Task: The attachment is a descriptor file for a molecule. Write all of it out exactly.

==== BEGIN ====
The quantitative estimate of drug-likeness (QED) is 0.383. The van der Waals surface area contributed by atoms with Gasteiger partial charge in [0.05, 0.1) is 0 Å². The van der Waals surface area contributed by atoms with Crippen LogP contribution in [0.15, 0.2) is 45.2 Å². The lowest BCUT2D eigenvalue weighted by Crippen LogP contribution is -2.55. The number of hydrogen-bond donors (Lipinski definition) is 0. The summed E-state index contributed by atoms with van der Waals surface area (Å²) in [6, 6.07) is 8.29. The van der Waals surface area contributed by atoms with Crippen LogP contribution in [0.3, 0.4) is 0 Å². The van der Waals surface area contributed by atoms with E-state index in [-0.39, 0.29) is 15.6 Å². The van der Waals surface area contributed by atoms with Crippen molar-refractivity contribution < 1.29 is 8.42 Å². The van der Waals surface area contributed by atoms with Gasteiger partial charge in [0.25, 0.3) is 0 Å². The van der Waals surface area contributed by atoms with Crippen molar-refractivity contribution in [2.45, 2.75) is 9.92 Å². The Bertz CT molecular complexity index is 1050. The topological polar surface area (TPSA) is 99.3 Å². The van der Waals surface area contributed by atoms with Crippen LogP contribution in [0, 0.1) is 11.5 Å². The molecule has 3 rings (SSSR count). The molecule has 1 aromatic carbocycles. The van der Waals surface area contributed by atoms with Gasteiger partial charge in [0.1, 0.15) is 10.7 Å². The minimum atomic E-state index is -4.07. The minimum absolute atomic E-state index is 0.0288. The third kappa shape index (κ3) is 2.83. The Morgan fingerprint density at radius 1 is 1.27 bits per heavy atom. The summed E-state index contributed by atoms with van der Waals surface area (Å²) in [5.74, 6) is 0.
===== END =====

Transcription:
The quantitative estimate of drug-likeness (QED) is 0.383. The van der Waals surface area contributed by atoms with Gasteiger partial charge in [0.05, 0.1) is 0 Å². The van der Waals surface area contributed by atoms with Crippen LogP contribution in [0.15, 0.2) is 45.2 Å². The lowest BCUT2D eigenvalue weighted by Crippen LogP contribution is -2.55. The number of hydrogen-bond donors (Lipinski definition) is 0. The summed E-state index contributed by atoms with van der Waals surface area (Å²) in [6, 6.07) is 8.29. The van der Waals surface area contributed by atoms with Crippen LogP contribution in [0.3, 0.4) is 0 Å². The van der Waals surface area contributed by atoms with E-state index in [-0.39, 0.29) is 15.6 Å². The van der Waals surface area contributed by atoms with Crippen molar-refractivity contribution < 1.29 is 8.42 Å². The van der Waals surface area contributed by atoms with Gasteiger partial charge in [0.25, 0.3) is 0 Å². The van der Waals surface area contributed by atoms with Crippen molar-refractivity contribution in [2.45, 2.75) is 9.92 Å². The Bertz CT molecular complexity index is 1050. The topological polar surface area (TPSA) is 99.3 Å². The van der Waals surface area contributed by atoms with Crippen LogP contribution in [0, 0.1) is 11.5 Å². The molecule has 3 rings (SSSR count). The molecule has 1 aromatic carbocycles. The van der Waals surface area contributed by atoms with Gasteiger partial charge in [0.1, 0.15) is 10.7 Å². The minimum atomic E-state index is -4.07. The minimum absolute atomic E-state index is 0.0288. The third kappa shape index (κ3) is 2.83. The Morgan fingerprint density at radius 1 is 1.27 bits per heavy atom. The summed E-state index contributed by atoms with van der Waals surface area (Å²) in [5.74, 6) is 0.